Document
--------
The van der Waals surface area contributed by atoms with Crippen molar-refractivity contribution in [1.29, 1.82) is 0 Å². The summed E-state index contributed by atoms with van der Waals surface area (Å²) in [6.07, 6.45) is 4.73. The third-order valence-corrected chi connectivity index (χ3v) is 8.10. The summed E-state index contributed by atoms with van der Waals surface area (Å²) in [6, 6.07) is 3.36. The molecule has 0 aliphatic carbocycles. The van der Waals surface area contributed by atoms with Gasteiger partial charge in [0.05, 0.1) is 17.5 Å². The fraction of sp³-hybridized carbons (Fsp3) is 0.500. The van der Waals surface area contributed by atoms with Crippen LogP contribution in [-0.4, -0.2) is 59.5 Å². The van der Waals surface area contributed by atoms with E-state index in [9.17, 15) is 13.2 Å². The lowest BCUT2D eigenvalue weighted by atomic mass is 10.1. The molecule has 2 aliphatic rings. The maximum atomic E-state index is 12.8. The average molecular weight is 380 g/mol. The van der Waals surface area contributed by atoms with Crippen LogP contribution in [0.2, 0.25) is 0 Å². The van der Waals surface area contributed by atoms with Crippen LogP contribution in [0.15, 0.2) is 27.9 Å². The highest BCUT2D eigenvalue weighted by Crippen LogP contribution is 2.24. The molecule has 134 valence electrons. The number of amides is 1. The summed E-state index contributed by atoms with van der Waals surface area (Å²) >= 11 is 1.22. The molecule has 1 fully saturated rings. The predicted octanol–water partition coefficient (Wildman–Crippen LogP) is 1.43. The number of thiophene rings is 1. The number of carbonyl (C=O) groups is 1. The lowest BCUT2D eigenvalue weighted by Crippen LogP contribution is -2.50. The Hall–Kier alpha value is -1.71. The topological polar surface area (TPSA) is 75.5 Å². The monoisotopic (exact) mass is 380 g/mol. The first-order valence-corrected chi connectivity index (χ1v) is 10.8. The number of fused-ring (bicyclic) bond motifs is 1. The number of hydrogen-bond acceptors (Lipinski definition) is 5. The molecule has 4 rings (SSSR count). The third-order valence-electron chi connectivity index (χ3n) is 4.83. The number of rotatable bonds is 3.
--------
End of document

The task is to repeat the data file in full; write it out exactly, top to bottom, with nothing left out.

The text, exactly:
The van der Waals surface area contributed by atoms with Crippen molar-refractivity contribution in [1.29, 1.82) is 0 Å². The summed E-state index contributed by atoms with van der Waals surface area (Å²) in [6.07, 6.45) is 4.73. The third-order valence-corrected chi connectivity index (χ3v) is 8.10. The summed E-state index contributed by atoms with van der Waals surface area (Å²) in [6, 6.07) is 3.36. The molecule has 0 aliphatic carbocycles. The van der Waals surface area contributed by atoms with Gasteiger partial charge in [0.05, 0.1) is 17.5 Å². The fraction of sp³-hybridized carbons (Fsp3) is 0.500. The van der Waals surface area contributed by atoms with Crippen LogP contribution in [-0.4, -0.2) is 59.5 Å². The van der Waals surface area contributed by atoms with E-state index in [9.17, 15) is 13.2 Å². The lowest BCUT2D eigenvalue weighted by atomic mass is 10.1. The molecule has 2 aliphatic rings. The maximum atomic E-state index is 12.8. The average molecular weight is 380 g/mol. The van der Waals surface area contributed by atoms with Crippen LogP contribution in [0.2, 0.25) is 0 Å². The van der Waals surface area contributed by atoms with Crippen LogP contribution in [0.15, 0.2) is 27.9 Å². The highest BCUT2D eigenvalue weighted by Crippen LogP contribution is 2.24. The molecule has 134 valence electrons. The number of amides is 1. The summed E-state index contributed by atoms with van der Waals surface area (Å²) >= 11 is 1.22. The molecule has 1 fully saturated rings. The predicted octanol–water partition coefficient (Wildman–Crippen LogP) is 1.43. The number of thiophene rings is 1. The number of carbonyl (C=O) groups is 1. The lowest BCUT2D eigenvalue weighted by Crippen LogP contribution is -2.50. The Hall–Kier alpha value is -1.71. The topological polar surface area (TPSA) is 75.5 Å². The monoisotopic (exact) mass is 380 g/mol. The first-order valence-corrected chi connectivity index (χ1v) is 10.8. The number of fused-ring (bicyclic) bond motifs is 1. The number of hydrogen-bond acceptors (Lipinski definition) is 5. The molecule has 4 rings (SSSR count). The third-order valence-electron chi connectivity index (χ3n) is 4.83. The number of rotatable bonds is 3.